Fiorella acknowledged that the analysis could not be 100% certain without evidence such as a bullet, weapons used by the military, and the GPS location of Israeli forces. But he said the emergence of additional evidence usually corroborates previous findings and almost never overturns them.


“This is what we do when we don’t have access to these things,” he said.

The Israeli human rights group B’Tselem said it was also conducting its own analysis. The group last week played a key role in the military’s rejection of its initial allegations that Palestinian gunmen appear to be responsible for her death.

Israeli claims were based on a video on social media in which a Palestinian shoots down Jenin Alley and then resorts to other militants who claim they shot a soldier. The army said that since none of the soldiers were injured that day, the gunmen could have meant Abu Aqla, who was wearing a helmet and body armor.

Researcher B’Tselem traveled to the area and shot a video showing Palestinian militants about 300 meters (yards) from where Abu Aqla was shot, separated by a series of walls and alleys.

A spokeswoman for the group, Dror Sadot, said B’Tselem had begun collecting eyewitness accounts and could try to restore the shooting with videos from the scene. But she said she could not yet decide who was behind the shooting.


Sadot said any bullet should be matched to the barrel of the gun. The Palestinians refused to fire a bullet, and it is unclear whether the military confiscated the weapons they used that day.

“The bullet alone can’t say much,” because it could have been fired from either side, she said. “What you can do is pick up a bullet to the barrel,” she said.

The Israeli military did not respond to interview requests to discuss the status of its investigation.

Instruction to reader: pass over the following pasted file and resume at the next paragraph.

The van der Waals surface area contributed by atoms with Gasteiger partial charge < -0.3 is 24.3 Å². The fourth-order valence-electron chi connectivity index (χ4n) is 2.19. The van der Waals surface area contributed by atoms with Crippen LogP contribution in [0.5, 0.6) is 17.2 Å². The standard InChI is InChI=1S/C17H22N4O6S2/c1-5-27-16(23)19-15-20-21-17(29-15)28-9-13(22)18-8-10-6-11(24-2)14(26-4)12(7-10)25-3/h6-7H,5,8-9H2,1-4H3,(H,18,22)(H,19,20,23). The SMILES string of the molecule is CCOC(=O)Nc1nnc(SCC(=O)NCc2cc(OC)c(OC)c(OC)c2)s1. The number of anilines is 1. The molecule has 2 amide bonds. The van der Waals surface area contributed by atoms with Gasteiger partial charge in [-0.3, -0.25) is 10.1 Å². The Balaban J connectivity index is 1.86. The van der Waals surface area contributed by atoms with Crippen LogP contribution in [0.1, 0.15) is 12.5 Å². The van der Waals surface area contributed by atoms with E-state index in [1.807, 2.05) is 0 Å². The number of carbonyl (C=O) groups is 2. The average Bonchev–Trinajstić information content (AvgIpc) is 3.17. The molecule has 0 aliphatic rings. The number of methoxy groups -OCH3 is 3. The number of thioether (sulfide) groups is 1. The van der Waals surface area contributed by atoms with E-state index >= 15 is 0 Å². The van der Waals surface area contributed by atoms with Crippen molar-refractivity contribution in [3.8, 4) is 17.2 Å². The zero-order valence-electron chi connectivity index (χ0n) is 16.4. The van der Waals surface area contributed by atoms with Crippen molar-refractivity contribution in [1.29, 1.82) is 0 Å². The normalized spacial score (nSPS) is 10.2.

Jonathan Conricus, a former Israeli military spokesman and military expert, said the reconstruction of the shootout in a densely populated urban area was “very difficult” and said forensic evidence, such as a bullet, was crucial to reaching solid conclusions. . He accused the Palestinian Authority of refusing to cooperate for propaganda purposes.

“Without a bullet, any investigation can only come to partial and dubious conclusions,” Conricus said. “It can be assumed that the strategy of the Palestinian Authority is this: to deny Israel the opportunity to purify its name while exploiting global sympathy for the Palestinian cause.”


Meanwhile, Israeli police last weekend launched an investigation into the behavior of officers who attacked mourners at Abu Aqla’s funeral, with the result that grave bearers nearly dropped her coffin.

Newspapers on Sunday were filled with criticism from police and what was described as a public relations debacle.

“The shots taken on Friday are the complete opposite of prudence and patience,” commentator Oded Shalom wrote in the daily “Idiot Ahronot.” “It documented the shocking display of unbridled brutality and violence.”

Nir Hassan, who covers Jerusalem’s affairs for the daily newspaper Haaretz, said the problems are much deeper than Israel’s image.

“This was one of the most extreme visual expressions of the occupation and humiliation experienced by the Palestinian people,” he wrote.



Associated Press authors Tia Goldenberg of Tel Aviv, Israel, and Matthew Lee of Berlin contributed to this report.